Taliban Stage Suicide Attack Against TOLO TV Personnel In Kabul

Afghan security forces check out the bus that was carrying employees of an Afghan TV network  CNN


Organizations from around the world have strongly condemned the suicide attack on Wednesday that claimed the lives of at least seven TOLO TV staff members and injured 26 others.

The incident occurred after a suicide bomber detonated explosives targeting the bus that was carrying over 30 TOLO TV staff members.

In a statement issued by the U.S Embassy in Kabul, they said: “We strongly condemn tonight’s [Wednesday] attack on a bus carrying media professionals on Darulaman Road in Kabul. Our thoughts are with the victims and their families during this difficult time.”

“Murdering those who work to enlighten, educate, and entertain will not stop Afghans from exercising their universal human right to freedom of expression. A vibrant media is one of the great successes of the Afghan people over the past 14 years. We stand with the Afghan people and the Afghan government as they work to build peace and security in the country,” read their statement.

The UN Assistance Mission in Afghanistan (UNAMA) in a statement condemned the attack and said it extends its condolences to the families of all of those killed and wishes a speedy recovery for those injured.

“Strong and independent journalism, free from intimidation and fear of criminal violence, is essential for a healthy democracy and decent society,” said Tadamichi Yamamoto, the Secretary-General’s Deputy Special Representative for Afghanistan and Acting-Head of UNAMA.

“Afghanistan can be justly proud of its flourishing media sector. All steps must be taken to safeguard media professionals and freedom of expression against those who would use violence to impose their voice and views alone,” he added.

The Committee to Protect Journalists also condemned the attack and said: “Attacks aimed at crushing independent media organizations in Afghanistan are a direct assault on the very foundation of Afghan democracy – a free and open press.”

According to Bob Dietz, CPJ’s Asia program coordinator. “Today’s killings not only underscore the vulnerability of the media in the country, but the fragility of Afghan security under which the media must operate. We call on the government to seek out and prosecute the perpetrators of this crime as quickly as possible.”

Human Rights Watch meanwhile called on anti-government insurgency groups to immediately stop intentionally targeting civilians.

“The January 20 suicide attack on a minibus in Kabul transporting journalists affiliated with TOLO TV, Afghanistan’s 24-hour news channel, was an atrocity designed to undermine Afghanistan’s still-fragile media freedom,” they said in a statement.

“Both the Taliban and an individual who claims to represent a group that affiliates with the Islamic State have claimed responsibility for the attack, which killed seven journalists from the entertainment channel TOLO TV and its production wing.”

“A Pashto-language Taliban statement described the bombing as “revenge” for alleged “false allegations” against the insurgency group. The statement explicitly listed both TOLO TV and its news channel rival 1TV as “military targets” for allegedly serving as “informational warfare tools of the American and Crusading forces,” their statement read.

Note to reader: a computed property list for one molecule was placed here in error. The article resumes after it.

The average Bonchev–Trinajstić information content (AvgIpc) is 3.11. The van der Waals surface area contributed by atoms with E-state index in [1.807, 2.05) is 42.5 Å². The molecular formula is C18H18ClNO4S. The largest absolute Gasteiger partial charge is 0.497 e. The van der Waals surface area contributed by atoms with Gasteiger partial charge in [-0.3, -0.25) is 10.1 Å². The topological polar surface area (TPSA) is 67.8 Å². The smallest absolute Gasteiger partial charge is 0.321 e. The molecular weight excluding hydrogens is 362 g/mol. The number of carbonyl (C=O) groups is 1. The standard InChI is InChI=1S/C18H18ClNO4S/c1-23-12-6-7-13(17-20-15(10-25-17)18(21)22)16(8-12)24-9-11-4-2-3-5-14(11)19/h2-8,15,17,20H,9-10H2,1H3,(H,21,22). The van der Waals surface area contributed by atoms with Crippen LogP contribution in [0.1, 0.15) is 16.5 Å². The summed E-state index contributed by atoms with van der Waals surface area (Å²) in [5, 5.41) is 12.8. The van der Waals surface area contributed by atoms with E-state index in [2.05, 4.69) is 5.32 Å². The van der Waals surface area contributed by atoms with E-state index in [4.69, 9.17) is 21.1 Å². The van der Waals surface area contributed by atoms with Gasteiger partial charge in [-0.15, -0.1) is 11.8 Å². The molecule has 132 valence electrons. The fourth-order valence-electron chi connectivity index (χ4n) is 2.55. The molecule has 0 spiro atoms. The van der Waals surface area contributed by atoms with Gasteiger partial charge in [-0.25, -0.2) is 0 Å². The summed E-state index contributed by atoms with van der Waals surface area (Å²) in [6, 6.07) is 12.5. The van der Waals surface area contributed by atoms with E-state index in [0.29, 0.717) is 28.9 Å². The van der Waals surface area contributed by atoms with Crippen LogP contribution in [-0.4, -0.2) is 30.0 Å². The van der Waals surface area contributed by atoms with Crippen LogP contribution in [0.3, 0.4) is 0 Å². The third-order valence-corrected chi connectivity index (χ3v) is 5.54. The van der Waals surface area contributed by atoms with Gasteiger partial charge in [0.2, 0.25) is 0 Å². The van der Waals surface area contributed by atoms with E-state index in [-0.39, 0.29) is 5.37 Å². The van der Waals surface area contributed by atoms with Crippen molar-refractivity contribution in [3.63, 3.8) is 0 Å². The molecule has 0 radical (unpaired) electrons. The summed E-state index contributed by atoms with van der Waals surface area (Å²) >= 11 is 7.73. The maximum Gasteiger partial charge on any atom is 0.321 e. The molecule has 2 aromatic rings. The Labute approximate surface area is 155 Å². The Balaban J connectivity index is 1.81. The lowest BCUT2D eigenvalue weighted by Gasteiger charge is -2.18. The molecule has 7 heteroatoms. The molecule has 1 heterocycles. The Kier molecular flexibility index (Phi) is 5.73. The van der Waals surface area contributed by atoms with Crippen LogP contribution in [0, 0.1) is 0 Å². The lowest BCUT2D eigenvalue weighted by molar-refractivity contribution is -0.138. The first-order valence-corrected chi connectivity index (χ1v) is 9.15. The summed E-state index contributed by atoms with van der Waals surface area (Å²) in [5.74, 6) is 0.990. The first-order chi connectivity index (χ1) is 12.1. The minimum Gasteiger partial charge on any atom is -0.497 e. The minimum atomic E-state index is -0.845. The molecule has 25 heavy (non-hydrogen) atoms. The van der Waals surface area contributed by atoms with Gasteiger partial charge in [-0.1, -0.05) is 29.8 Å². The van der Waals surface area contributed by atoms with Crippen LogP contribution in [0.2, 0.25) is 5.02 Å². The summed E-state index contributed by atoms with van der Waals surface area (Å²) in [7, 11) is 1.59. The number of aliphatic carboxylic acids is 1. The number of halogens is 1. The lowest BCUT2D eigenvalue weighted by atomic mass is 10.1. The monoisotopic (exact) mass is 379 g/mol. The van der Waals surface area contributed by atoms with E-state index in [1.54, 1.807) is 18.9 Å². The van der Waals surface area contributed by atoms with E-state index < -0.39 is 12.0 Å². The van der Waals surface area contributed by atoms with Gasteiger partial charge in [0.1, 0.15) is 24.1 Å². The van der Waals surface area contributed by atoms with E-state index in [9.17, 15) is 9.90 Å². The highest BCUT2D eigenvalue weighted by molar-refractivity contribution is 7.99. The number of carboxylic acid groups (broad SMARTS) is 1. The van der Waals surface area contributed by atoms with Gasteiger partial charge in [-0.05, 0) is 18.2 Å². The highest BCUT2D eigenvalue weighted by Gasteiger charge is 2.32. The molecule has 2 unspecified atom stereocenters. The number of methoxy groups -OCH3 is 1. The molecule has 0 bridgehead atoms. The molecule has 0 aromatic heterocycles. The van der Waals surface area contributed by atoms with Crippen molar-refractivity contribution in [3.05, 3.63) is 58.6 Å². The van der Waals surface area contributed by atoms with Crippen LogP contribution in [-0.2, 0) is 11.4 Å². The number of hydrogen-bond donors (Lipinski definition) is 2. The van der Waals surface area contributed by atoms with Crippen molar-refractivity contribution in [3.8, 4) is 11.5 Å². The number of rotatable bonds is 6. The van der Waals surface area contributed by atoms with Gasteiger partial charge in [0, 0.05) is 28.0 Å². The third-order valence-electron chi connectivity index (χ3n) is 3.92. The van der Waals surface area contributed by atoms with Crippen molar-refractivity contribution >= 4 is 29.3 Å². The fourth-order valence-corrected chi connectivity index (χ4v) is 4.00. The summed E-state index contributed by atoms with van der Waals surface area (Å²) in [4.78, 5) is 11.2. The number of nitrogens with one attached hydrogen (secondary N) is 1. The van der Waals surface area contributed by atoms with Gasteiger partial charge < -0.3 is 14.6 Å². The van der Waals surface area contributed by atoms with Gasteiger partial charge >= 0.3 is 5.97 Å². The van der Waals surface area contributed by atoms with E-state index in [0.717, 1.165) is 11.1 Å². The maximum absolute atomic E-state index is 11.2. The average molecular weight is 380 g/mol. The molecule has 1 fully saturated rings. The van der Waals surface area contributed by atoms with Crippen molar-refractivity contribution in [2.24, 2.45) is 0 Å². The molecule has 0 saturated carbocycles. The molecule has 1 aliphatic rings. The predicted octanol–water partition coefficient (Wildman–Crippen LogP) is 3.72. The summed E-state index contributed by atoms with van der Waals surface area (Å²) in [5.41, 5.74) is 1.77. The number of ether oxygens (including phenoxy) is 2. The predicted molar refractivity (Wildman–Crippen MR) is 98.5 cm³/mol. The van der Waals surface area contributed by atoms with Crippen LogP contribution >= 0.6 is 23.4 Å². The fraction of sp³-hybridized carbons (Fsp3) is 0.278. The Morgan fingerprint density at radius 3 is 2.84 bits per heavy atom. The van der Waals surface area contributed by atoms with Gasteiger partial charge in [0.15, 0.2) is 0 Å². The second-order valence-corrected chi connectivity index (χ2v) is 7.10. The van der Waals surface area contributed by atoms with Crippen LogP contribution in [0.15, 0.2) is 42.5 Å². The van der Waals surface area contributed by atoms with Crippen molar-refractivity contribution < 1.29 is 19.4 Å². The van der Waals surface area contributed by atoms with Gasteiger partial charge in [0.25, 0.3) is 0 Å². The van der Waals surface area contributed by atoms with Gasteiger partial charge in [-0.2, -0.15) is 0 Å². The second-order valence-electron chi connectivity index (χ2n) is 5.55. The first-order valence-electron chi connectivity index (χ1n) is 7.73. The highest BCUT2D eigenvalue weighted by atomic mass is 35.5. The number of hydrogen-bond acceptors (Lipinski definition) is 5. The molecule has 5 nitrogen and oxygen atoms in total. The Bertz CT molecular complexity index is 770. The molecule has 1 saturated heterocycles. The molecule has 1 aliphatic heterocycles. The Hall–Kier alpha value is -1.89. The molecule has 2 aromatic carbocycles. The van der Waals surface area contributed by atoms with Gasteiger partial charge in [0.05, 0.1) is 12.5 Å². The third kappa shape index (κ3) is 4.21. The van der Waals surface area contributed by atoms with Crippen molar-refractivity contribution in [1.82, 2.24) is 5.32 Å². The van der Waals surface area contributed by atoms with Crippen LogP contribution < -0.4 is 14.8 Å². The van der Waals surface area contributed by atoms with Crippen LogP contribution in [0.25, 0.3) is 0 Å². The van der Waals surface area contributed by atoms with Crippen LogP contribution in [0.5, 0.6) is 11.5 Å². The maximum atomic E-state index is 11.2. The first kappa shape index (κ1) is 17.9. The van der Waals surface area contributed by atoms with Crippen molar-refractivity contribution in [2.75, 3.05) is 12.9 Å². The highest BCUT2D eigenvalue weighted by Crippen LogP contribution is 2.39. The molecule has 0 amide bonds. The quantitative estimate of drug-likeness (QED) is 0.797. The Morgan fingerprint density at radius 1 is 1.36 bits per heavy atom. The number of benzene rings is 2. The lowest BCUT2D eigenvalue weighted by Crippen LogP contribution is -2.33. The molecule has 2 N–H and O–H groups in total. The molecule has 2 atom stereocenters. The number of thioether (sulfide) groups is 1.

“The targeting of journalists reflects a depraved strategy to make media freedom a casualty of the ongoing conflict,” said Patricia Gossman, senior Afghanistan researcher at Human Rights Watch.
“Designating journalists and other civilians as ‘military targets’ does not make them so, and deliberately attacking them constitutes a war crime.”

Gossman said Afghan media has faced increasing intimidation and violence in recent years and that the Taliban and other insurgent groups have used the media as a propaganda platform, and actively court the media in their campaign against the government, including pressuring reporters to cover their statements or not to write articles deemed critical.

“Afghan insurgents should respect the right for journalists to operate without fear for their lives from deliberate targeted attacks,” Gossman said.

“So long as insurgents falsely categorize journalists as ‘military targets,’ media freedom in Afghanistan is in peril,” she said.

Reporters Without Borders also stated that after the TOLO TV attack, entire media organizations are under threat of attack.

“Journalists are targeted throughout the world but now entire news organizations are threatened by large-scale attacks,” Reporters Without Borders secretary-general Christophe Deloire said.

“Jihadists are among press freedom’s worst predators. As in Paris a year ago, killers decided to target a media outlet out of hatred for its editorial policies and hatred for free speech in general. We call on the Afghan authorities to assign all available resources to catching those responsible for this bombing as quickly as possible.”

TOLO TV and 1TV – Afghanistan’s two leading privately-owned TV channels – were named as “military targets” in a Taliban communiqué on 12 October last year.

The Afghan Independent Journalists Association (AIJA) also condemned the attack and passed on their condolences to MOBY media group and TOLO TV.

“All media and journalist community is shocked and seriously sad at hearing this sad news,” they said in a statement.

“AIJA leadership and members across the country are saddened and share their condolences and sympathy with MOBY group and all media family of Afghanistan.”